Anthropogenic Mass Extinction. Homo sapiens and the Evolution of the Biosphere since the Pleistocene. Kyle Burchett University of Kentucky. Mass Extinctions of the Past. → Unavoidable Prolonged Geologic Events. Cosmic Collisions. Mass extinctions are normal events for Earth’s life forms.
Anthropogenic Mass Extinction
Homosapiens and the Evolution of the Biosphere since the Pleistocene
University of Kentucky
Prolonged Geologic Events
Mass extinctions are normal events for Earth’s life forms.
“In a sense we are like fruit flies, which live but a few weeks and cannot experience most seasonal changes, much less a year. We cannot know from experience the history of planet Earth. Most of it is destined to be as abstract to a layperson as the dimensions of the universe” (Martin 2005:54).
The Pleistocene Puzzle
(Generally construed as non-anthropogenic)
Anthropogenic or otherwise
(Nogués-Bravo et al. 2010:2444)
Extreme climate changes radically alter the possible biotic composition of ecosystems.
(Delcourt and Delcourt 2004)
Extinction may be the only possible response for some species.
Competition for limited available resources increases drastically both within and across species.
If access points to alternate habitats are cut off, migration is not an option.
(Grayson and Meltzer 2002)
(Boyer 2008; Martin 2005)
Extinctions prior to invasion of Homosapiens
Long duration of coexistence
Europe and Northern Asia
(Hofreiter and Stewart 2009:R589)
(Rothschild and Laub 2006)
(Rothschild and Laub 2006:562)
European introduction of diseases such as measles and smallpox reduced Native American populations by perhaps as much as 95 percent (Dobyns 1993).
(Lyons et al. 2004b)
Climate Change + Infection + Keystone Invasive Species = Mass Extinction Event
with Homosapiens tipping the scale. . .
. . . an invasive species
with life-negating metaphysical beliefs
about. . .
fundamentally separable from all other life forms that have ever existed on the Earth
with little regard for the consequences
Man has been educated by his errors: first, he saw himself only incompletely; secondly, he endowed himself with fictitious attributes; thirdly, he placed himself in a false rank order in relation to animals and nature; fourthly, he invented ever new tables of goods and for a time took them to be eternal and unconditioned . . . .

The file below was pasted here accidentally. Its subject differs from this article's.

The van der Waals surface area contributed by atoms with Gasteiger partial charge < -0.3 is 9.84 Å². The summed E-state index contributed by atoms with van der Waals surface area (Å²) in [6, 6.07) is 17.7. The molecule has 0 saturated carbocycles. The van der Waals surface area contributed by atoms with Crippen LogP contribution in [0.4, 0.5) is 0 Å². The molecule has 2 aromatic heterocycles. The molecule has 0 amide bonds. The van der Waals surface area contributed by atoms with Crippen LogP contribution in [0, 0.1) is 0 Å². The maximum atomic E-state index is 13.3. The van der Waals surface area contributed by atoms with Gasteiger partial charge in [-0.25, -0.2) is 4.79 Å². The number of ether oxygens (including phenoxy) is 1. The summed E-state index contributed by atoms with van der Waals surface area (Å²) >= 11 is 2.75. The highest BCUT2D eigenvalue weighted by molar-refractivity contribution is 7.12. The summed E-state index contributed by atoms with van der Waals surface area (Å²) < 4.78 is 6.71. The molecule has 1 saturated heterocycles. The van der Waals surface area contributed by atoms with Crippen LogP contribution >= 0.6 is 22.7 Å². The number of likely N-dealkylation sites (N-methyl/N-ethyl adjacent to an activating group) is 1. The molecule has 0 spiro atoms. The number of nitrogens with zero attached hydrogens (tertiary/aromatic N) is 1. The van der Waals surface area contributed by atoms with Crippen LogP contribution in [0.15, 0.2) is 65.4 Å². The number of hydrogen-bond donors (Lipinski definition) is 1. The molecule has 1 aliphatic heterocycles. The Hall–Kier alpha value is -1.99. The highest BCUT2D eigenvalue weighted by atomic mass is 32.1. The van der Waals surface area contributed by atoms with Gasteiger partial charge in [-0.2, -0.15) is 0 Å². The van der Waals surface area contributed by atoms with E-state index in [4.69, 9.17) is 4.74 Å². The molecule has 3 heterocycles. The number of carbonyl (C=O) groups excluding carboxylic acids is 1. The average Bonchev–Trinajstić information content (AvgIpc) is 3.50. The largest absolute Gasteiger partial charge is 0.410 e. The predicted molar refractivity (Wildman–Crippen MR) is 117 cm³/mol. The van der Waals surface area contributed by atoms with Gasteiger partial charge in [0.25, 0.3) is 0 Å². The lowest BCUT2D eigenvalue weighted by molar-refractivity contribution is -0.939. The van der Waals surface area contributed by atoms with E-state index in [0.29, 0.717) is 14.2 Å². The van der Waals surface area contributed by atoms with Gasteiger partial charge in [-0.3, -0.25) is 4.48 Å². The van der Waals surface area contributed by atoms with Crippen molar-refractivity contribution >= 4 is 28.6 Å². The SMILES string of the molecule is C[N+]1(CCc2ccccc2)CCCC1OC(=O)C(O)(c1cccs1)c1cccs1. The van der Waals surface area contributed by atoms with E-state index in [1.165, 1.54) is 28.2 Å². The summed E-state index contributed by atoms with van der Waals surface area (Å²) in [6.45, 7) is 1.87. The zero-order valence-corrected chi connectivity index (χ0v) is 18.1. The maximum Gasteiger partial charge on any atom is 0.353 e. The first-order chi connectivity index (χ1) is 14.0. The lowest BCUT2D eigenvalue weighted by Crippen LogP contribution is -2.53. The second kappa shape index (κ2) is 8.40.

Nietzsche, GS 115 (1882)
One species every 20 minutes.
This rate is more than one thousandfold greater than the natural background rate (Pimm et al. 1995, Wilson 1992).
Even though human-induced species extinction presently seems to rank low on people’s attention scale compared to other political and societal topics, this does not mean that its significance in earth history or its ecological consequences have diminished in any way. It must repeatedly be made clear that if current trends continue, within the next one hundred years half of all our planet’s species will most likely have become extinct. Thus, members of today’s generation are witnesses and also perpetrators of the greatest catastrophe in the history of life since the disappearance of the dinosaurs 65 million years ago.
- Martin Gorke, 2003
due to Homosapiens’ expanding invasion of ‘novel’ ecosystems
Amazon deforestation in the state of Rondônia in western Brazil, 07.30.2000
Amazon deforestation in the state of Rondônia in western Brazil, 08.21.2009
The fragmentation of natural habitats essentially creates isolated ‘islands’ where species’ vulnerability to extinction is heightened as the ecosystem processes and services they depend on for survival are disrupted by biodiversity reduction, competition with invasive species over a shrinking resource base, pathogen dispersal, pollution, and numerous other anthropogenic factors.
If India alone adopted the consumption pattern typical in the US, the global ecological impact would be as if the world’s population had doubled to 13.2 billion (Cox 2008:114).
Hubris today characterizes our whole attitude towards nature, our rape of nature with the help of machines and the completely unscrupulous inventiveness of technicians and engineers.
- Friedrich Nietzsche, GM (1887)
. . . but not always on an anthropocentric timescale.
It usually takes 10 million years for Earth’s multicellular biodiversity to ‘return’ to pre-mass-extinction levels. It took 100 million years after the end-Permian event (Benton 2003:155).
The duration of Homo sapiens’ tenure depends on future consumption practices.
Homosapiens is part of the natural world and is just as susceptible to extinction as Earth’s other organic beings.
Earth is becoming less biodiverse as a result of the escalating global invasion and consumption practices of Homosapiens.
What kind of biosphere are we creating? Will it support the continued existence of organisms such as ourselves?
There is only one Earth.
Blessed are the meek. . .?
It’s a small world, after all. . . .